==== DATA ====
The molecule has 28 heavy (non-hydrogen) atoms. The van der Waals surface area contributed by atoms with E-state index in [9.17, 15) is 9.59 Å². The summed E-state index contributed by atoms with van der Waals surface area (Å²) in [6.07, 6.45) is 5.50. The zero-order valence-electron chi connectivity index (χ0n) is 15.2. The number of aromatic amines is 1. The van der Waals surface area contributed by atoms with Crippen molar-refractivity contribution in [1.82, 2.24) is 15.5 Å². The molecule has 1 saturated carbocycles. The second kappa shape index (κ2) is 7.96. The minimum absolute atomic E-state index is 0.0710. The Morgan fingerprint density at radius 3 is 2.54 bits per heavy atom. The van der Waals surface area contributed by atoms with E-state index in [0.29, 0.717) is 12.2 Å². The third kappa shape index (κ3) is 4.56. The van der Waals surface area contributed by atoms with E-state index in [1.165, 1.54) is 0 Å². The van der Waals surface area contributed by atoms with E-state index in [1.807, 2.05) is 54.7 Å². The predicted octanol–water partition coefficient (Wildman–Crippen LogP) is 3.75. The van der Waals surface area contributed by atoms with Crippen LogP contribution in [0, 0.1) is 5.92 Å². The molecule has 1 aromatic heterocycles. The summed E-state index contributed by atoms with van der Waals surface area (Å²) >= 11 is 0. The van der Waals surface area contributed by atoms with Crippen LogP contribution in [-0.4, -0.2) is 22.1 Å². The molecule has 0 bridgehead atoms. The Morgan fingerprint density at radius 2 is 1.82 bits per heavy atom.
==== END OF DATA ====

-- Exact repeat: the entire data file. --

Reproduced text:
The molecule has 28 heavy (non-hydrogen) atoms. The van der Waals surface area contributed by atoms with E-state index in [9.17, 15) is 9.59 Å². The summed E-state index contributed by atoms with van der Waals surface area (Å²) in [6.07, 6.45) is 5.50. The zero-order valence-electron chi connectivity index (χ0n) is 15.2. The number of aromatic amines is 1. The van der Waals surface area contributed by atoms with Crippen molar-refractivity contribution in [1.82, 2.24) is 15.5 Å². The molecule has 1 saturated carbocycles. The second kappa shape index (κ2) is 7.96. The minimum absolute atomic E-state index is 0.0710. The Morgan fingerprint density at radius 3 is 2.54 bits per heavy atom. The van der Waals surface area contributed by atoms with E-state index in [0.29, 0.717) is 12.2 Å². The third kappa shape index (κ3) is 4.56. The van der Waals surface area contributed by atoms with E-state index in [1.165, 1.54) is 0 Å². The van der Waals surface area contributed by atoms with E-state index in [1.807, 2.05) is 54.7 Å². The predicted octanol–water partition coefficient (Wildman–Crippen LogP) is 3.75. The van der Waals surface area contributed by atoms with Crippen LogP contribution in [0, 0.1) is 5.92 Å². The molecule has 1 aromatic heterocycles. The summed E-state index contributed by atoms with van der Waals surface area (Å²) >= 11 is 0. The van der Waals surface area contributed by atoms with Crippen LogP contribution in [-0.4, -0.2) is 22.1 Å². The molecule has 0 bridgehead atoms. The Morgan fingerprint density at radius 2 is 1.82 bits per heavy atom.